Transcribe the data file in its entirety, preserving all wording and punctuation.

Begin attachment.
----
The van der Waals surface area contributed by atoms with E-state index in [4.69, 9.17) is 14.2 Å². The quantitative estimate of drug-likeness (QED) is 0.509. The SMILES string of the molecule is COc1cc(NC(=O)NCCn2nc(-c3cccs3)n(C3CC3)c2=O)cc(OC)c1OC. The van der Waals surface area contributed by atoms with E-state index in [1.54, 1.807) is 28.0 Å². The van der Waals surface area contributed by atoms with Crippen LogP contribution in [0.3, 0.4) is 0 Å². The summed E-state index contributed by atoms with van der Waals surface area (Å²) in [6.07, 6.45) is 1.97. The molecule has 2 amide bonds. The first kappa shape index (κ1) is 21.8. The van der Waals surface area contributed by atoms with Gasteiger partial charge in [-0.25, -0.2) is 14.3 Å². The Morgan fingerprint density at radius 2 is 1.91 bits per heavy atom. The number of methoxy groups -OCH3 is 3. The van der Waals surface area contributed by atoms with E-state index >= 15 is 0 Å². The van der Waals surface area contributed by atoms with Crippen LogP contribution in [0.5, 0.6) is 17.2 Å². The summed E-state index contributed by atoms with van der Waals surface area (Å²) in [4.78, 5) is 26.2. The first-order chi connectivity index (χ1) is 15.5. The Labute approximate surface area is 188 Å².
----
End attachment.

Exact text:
The van der Waals surface area contributed by atoms with E-state index in [4.69, 9.17) is 14.2 Å². The quantitative estimate of drug-likeness (QED) is 0.509. The SMILES string of the molecule is COc1cc(NC(=O)NCCn2nc(-c3cccs3)n(C3CC3)c2=O)cc(OC)c1OC. The van der Waals surface area contributed by atoms with E-state index in [1.54, 1.807) is 28.0 Å². The van der Waals surface area contributed by atoms with Crippen LogP contribution in [0.3, 0.4) is 0 Å². The summed E-state index contributed by atoms with van der Waals surface area (Å²) in [6.07, 6.45) is 1.97. The molecule has 2 amide bonds. The first kappa shape index (κ1) is 21.8. The van der Waals surface area contributed by atoms with Gasteiger partial charge in [-0.25, -0.2) is 14.3 Å². The Morgan fingerprint density at radius 2 is 1.91 bits per heavy atom. The number of methoxy groups -OCH3 is 3. The van der Waals surface area contributed by atoms with E-state index >= 15 is 0 Å². The van der Waals surface area contributed by atoms with Crippen LogP contribution in [0.5, 0.6) is 17.2 Å². The summed E-state index contributed by atoms with van der Waals surface area (Å²) in [4.78, 5) is 26.2. The first-order chi connectivity index (χ1) is 15.5. The Labute approximate surface area is 188 Å².